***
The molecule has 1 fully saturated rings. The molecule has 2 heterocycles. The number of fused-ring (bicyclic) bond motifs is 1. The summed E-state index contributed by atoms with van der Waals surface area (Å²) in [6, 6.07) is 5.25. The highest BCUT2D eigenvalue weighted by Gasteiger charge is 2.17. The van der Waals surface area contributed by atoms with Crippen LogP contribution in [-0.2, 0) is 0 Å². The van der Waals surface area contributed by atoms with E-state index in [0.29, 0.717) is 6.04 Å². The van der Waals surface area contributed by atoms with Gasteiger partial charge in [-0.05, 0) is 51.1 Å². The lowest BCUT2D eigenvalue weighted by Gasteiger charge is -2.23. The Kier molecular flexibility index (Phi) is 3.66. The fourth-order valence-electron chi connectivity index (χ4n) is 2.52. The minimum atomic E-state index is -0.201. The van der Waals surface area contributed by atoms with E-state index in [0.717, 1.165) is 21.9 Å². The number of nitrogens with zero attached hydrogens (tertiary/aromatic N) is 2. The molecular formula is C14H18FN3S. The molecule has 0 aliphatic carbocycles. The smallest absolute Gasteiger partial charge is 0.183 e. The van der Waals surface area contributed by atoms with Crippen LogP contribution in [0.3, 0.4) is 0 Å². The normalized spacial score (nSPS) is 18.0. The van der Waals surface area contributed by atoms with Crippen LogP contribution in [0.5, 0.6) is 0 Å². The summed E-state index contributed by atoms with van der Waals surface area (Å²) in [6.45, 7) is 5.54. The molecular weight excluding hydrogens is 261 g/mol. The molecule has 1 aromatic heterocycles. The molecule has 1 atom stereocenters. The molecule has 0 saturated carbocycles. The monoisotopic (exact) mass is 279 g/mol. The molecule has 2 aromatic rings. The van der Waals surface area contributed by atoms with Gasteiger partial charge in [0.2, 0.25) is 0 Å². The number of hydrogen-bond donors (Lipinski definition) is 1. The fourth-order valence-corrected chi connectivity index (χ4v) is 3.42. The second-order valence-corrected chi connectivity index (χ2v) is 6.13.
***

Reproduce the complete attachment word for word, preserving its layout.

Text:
The molecule has 1 fully saturated rings. The molecule has 2 heterocycles. The number of fused-ring (bicyclic) bond motifs is 1. The summed E-state index contributed by atoms with van der Waals surface area (Å²) in [6, 6.07) is 5.25. The highest BCUT2D eigenvalue weighted by Gasteiger charge is 2.17. The van der Waals surface area contributed by atoms with Crippen LogP contribution in [-0.2, 0) is 0 Å². The van der Waals surface area contributed by atoms with E-state index in [0.29, 0.717) is 6.04 Å². The van der Waals surface area contributed by atoms with Gasteiger partial charge in [-0.05, 0) is 51.1 Å². The lowest BCUT2D eigenvalue weighted by Gasteiger charge is -2.23. The Kier molecular flexibility index (Phi) is 3.66. The fourth-order valence-electron chi connectivity index (χ4n) is 2.52. The minimum atomic E-state index is -0.201. The van der Waals surface area contributed by atoms with E-state index in [0.717, 1.165) is 21.9 Å². The number of nitrogens with zero attached hydrogens (tertiary/aromatic N) is 2. The molecular formula is C14H18FN3S. The molecule has 0 aliphatic carbocycles. The smallest absolute Gasteiger partial charge is 0.183 e. The van der Waals surface area contributed by atoms with Crippen LogP contribution in [0.3, 0.4) is 0 Å². The normalized spacial score (nSPS) is 18.0. The van der Waals surface area contributed by atoms with Crippen LogP contribution in [0.5, 0.6) is 0 Å². The summed E-state index contributed by atoms with van der Waals surface area (Å²) in [6.45, 7) is 5.54. The molecular weight excluding hydrogens is 261 g/mol. The molecule has 1 aromatic heterocycles. The molecule has 1 atom stereocenters. The molecule has 0 saturated carbocycles. The monoisotopic (exact) mass is 279 g/mol. The molecule has 2 aromatic rings. The van der Waals surface area contributed by atoms with Gasteiger partial charge in [0.2, 0.25) is 0 Å². The number of hydrogen-bond donors (Lipinski definition) is 1. The fourth-order valence-corrected chi connectivity index (χ4v) is 3.42. The second-order valence-corrected chi connectivity index (χ2v) is 6.13.